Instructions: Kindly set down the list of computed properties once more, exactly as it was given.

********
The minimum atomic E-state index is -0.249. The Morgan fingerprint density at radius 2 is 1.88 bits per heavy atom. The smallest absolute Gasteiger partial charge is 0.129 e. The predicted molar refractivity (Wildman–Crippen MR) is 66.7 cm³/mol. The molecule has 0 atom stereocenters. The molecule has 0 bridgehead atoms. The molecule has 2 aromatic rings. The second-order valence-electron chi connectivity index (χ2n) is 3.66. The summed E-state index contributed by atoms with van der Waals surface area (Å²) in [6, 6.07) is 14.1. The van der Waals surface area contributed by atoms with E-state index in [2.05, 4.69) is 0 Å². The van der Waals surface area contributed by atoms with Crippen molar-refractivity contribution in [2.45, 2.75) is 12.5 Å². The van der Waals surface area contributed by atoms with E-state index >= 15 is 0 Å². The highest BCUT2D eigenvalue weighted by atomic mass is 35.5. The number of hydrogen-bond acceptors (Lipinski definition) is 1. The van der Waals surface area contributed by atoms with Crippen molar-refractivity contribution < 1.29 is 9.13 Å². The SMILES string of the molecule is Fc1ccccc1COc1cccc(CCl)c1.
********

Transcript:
The minimum atomic E-state index is -0.249. The Morgan fingerprint density at radius 2 is 1.88 bits per heavy atom. The smallest absolute Gasteiger partial charge is 0.129 e. The predicted molar refractivity (Wildman–Crippen MR) is 66.7 cm³/mol. The molecule has 0 atom stereocenters. The molecule has 0 bridgehead atoms. The molecule has 2 aromatic rings. The second-order valence-electron chi connectivity index (χ2n) is 3.66. The summed E-state index contributed by atoms with van der Waals surface area (Å²) in [6, 6.07) is 14.1. The van der Waals surface area contributed by atoms with E-state index in [2.05, 4.69) is 0 Å². The van der Waals surface area contributed by atoms with Crippen molar-refractivity contribution in [2.45, 2.75) is 12.5 Å². The van der Waals surface area contributed by atoms with E-state index >= 15 is 0 Å². The highest BCUT2D eigenvalue weighted by atomic mass is 35.5. The number of hydrogen-bond acceptors (Lipinski definition) is 1. The van der Waals surface area contributed by atoms with Crippen molar-refractivity contribution < 1.29 is 9.13 Å². The SMILES string of the molecule is Fc1ccccc1COc1cccc(CCl)c1.